We are forced into a lot of really hard conversations after loss.
For those of you with other children around (nieces, nephews, neighbors, your friend’s kids or your own, etc) you may find yourself in some uniquely challenging moments, such as when the little person beside you spontaneously discloses the most personal and painful details of your life to some perfect stranger.
You are then suddenly forced to try to somehow protect your own boundaries while simultaneously shaping how this tiny person will come to know and understand really big stuff like loss, life and death.
You’ve been there, I’ve been there, and the woman who sent in today’s Q & A question has most certainly been there. This stuff is real. And it’s incredibly challenging and conflicting.
So I’m sharing some ideas in the Q & A video below that will help you find your footing and make the difficult moments a lot easier for everyone involved.
One of the factors that makes these situations so difficult is that our generation is entering brand new social territory and defying past conventions when it comes to the topics of miscarriage and infant loss. There is therefore an interesting and powerful phenomenon happening in the awkward moments that I want you to take a step back from and look at with me.
We are breaking old conventions by the simple act of sharing any information at all, not just with the children in our lives, but also with our friends, family and even our own selves. In the past, mom’s of lost little ones were strongly discouraged from discussing or even thinking about the loss of their baby. Previous generations believed the best way of addressing miscarriage and infant loss was with absolute silence and secrecy. As we move forward, we face the difficult task of having to create from scratch brand new ways of approaching and addressing the hard conversations and the awkward moments as we break the silence of previous generations.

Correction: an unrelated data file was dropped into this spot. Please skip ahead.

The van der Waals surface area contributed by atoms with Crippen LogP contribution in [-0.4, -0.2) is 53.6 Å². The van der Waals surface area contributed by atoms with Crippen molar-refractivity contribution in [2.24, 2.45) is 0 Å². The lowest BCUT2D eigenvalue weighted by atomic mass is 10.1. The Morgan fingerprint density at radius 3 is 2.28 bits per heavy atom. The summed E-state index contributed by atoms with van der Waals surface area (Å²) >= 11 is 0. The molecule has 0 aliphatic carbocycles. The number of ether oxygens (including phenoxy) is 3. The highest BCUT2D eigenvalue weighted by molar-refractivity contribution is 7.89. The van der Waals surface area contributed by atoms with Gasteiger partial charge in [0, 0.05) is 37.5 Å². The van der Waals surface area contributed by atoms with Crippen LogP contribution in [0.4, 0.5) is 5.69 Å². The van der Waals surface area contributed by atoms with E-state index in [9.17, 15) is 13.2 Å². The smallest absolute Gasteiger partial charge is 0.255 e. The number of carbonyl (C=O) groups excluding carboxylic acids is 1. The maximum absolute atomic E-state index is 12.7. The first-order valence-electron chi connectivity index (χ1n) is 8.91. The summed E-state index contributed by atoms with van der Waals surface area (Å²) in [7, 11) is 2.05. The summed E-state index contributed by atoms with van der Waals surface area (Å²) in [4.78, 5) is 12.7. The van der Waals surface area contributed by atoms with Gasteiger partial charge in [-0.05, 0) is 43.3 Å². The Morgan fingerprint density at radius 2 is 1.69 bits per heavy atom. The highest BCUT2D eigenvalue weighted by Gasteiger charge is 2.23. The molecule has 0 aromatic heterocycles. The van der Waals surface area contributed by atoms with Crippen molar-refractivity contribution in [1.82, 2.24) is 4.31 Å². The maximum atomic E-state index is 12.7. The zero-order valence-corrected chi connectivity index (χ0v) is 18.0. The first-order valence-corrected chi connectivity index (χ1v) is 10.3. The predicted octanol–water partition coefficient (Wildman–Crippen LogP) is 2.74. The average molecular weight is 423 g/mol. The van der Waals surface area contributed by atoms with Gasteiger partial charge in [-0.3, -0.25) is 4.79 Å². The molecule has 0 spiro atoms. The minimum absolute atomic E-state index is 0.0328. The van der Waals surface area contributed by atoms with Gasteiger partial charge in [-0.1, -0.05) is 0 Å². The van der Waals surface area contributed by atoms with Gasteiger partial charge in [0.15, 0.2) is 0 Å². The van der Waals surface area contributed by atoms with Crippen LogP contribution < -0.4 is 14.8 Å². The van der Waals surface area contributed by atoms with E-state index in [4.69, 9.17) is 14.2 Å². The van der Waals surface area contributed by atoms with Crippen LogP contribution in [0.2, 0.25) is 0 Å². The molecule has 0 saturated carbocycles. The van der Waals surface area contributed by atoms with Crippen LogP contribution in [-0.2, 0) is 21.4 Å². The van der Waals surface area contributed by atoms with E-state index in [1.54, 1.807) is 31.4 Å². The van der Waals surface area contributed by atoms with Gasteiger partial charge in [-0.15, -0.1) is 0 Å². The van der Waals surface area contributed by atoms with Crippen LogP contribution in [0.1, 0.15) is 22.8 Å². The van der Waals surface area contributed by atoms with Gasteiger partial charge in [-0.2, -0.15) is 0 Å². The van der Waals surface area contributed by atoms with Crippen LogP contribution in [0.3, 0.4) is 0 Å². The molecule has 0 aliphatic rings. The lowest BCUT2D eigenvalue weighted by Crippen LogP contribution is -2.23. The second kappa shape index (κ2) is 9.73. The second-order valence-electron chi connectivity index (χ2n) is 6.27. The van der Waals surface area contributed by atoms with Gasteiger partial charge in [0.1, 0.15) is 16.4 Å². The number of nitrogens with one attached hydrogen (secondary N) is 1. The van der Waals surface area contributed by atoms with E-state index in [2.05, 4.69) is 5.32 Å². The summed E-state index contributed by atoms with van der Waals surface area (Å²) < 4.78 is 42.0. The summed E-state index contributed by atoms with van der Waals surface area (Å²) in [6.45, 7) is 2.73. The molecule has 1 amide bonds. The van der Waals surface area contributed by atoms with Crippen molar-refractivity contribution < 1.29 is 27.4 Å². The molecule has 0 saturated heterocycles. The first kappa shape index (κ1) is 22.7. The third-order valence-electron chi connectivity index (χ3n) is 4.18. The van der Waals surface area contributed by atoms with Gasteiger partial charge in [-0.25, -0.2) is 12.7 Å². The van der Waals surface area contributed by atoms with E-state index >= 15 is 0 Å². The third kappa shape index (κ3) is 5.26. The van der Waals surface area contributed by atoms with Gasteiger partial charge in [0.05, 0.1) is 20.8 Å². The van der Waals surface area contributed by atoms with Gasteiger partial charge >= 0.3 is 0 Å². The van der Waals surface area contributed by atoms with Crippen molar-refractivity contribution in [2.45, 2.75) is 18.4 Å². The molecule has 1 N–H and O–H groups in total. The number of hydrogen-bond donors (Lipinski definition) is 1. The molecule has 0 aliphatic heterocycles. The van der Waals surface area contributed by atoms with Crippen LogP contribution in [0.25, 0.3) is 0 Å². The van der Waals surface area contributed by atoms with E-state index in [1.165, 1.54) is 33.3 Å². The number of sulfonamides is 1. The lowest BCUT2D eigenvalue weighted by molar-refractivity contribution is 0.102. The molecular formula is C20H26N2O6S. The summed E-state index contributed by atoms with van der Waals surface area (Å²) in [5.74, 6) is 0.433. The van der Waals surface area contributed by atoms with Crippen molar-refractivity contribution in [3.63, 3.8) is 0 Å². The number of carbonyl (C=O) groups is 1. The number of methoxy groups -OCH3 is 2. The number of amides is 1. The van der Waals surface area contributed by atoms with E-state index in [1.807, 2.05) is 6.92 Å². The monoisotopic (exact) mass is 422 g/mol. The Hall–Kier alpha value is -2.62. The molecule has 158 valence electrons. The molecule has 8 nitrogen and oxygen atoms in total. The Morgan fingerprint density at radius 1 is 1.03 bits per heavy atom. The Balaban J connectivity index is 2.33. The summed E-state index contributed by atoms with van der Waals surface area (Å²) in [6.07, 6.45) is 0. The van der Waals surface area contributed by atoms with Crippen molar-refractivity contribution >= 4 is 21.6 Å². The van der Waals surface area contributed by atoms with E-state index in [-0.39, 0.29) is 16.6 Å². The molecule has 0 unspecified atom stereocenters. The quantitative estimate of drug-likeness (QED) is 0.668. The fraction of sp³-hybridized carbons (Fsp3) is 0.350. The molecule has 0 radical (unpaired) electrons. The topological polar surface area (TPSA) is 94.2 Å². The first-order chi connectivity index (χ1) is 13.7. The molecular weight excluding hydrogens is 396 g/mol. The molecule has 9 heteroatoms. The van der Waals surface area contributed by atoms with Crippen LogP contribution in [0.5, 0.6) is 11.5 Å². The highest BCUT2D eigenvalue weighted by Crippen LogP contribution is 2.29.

We are the trailblazers for bridging the silence between the generation before us, who didn’t talk about baby loss at all, and the next generation for whom we are clearing the path.
And this is the tension we are bumping up against every time we are standing next to a call-it-as-I-see-it 5 year old, who, in front of a room full of strangers, pokes us in the belly and loudly declares “you’re sad because your baby died,” like my sweet nephew did one day at the YMCA.
Here’s some of the main points I want you to know:
- You have the right to set boundaries with all the people in your life, both young and old.
- Kids speak their truth simply and factually all the time, so let’s give ourselves permission to do the same
- Why you need a “conversation smoother” in your back pocket at all times
- A “conversation smoother” lets you gracefully exit an unwanted conversation while validating the child (or the person asking the questions), protecting yourself and honouring your baby’s memory
- Some kid-friendly ways to process grief and create meaning, including really helpful books like this one
So check out the video and if you found this article useful I would greatly appreciate it if it shared it with someone who may also benefit from being a part of the discussion. And I’d love to hear from you! What strategies have you tried and found helpful? Which one of my points stands out the most to you? Let me know.
Thanks & Bye for now,
And if you have a question you want to me to discuss, submit it to me here and it may be featured on my next post.